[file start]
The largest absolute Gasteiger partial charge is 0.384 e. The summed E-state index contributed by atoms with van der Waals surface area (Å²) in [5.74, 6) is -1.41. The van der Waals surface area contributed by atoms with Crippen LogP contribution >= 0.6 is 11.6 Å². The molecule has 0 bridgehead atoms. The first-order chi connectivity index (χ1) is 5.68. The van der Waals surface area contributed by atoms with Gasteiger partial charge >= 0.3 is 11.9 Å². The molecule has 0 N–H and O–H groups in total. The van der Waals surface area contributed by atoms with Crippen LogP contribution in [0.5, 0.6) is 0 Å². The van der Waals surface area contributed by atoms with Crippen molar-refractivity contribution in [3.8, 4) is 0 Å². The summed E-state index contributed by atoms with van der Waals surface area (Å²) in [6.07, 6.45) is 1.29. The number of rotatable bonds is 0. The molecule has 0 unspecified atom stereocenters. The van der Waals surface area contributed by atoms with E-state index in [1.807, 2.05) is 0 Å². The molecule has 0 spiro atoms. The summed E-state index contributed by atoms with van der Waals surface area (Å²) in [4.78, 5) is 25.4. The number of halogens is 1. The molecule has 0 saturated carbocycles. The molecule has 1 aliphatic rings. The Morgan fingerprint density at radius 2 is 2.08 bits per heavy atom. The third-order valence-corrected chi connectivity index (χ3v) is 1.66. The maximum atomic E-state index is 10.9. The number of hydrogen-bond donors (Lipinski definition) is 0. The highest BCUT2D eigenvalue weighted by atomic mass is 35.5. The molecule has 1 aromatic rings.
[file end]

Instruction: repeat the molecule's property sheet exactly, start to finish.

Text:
The largest absolute Gasteiger partial charge is 0.384 e. The summed E-state index contributed by atoms with van der Waals surface area (Å²) in [5.74, 6) is -1.41. The van der Waals surface area contributed by atoms with Crippen LogP contribution >= 0.6 is 11.6 Å². The molecule has 0 bridgehead atoms. The first-order chi connectivity index (χ1) is 5.68. The van der Waals surface area contributed by atoms with Gasteiger partial charge >= 0.3 is 11.9 Å². The molecule has 0 N–H and O–H groups in total. The van der Waals surface area contributed by atoms with Crippen LogP contribution in [0.5, 0.6) is 0 Å². The van der Waals surface area contributed by atoms with Crippen molar-refractivity contribution in [3.8, 4) is 0 Å². The summed E-state index contributed by atoms with van der Waals surface area (Å²) in [6.07, 6.45) is 1.29. The number of rotatable bonds is 0. The molecule has 0 unspecified atom stereocenters. The van der Waals surface area contributed by atoms with E-state index in [1.807, 2.05) is 0 Å². The molecule has 0 spiro atoms. The summed E-state index contributed by atoms with van der Waals surface area (Å²) in [4.78, 5) is 25.4. The number of halogens is 1. The molecule has 0 saturated carbocycles. The molecule has 1 aliphatic rings. The Morgan fingerprint density at radius 2 is 2.08 bits per heavy atom. The third-order valence-corrected chi connectivity index (χ3v) is 1.66. The maximum atomic E-state index is 10.9. The number of hydrogen-bond donors (Lipinski definition) is 0. The highest BCUT2D eigenvalue weighted by atomic mass is 35.5. The molecule has 1 aromatic rings.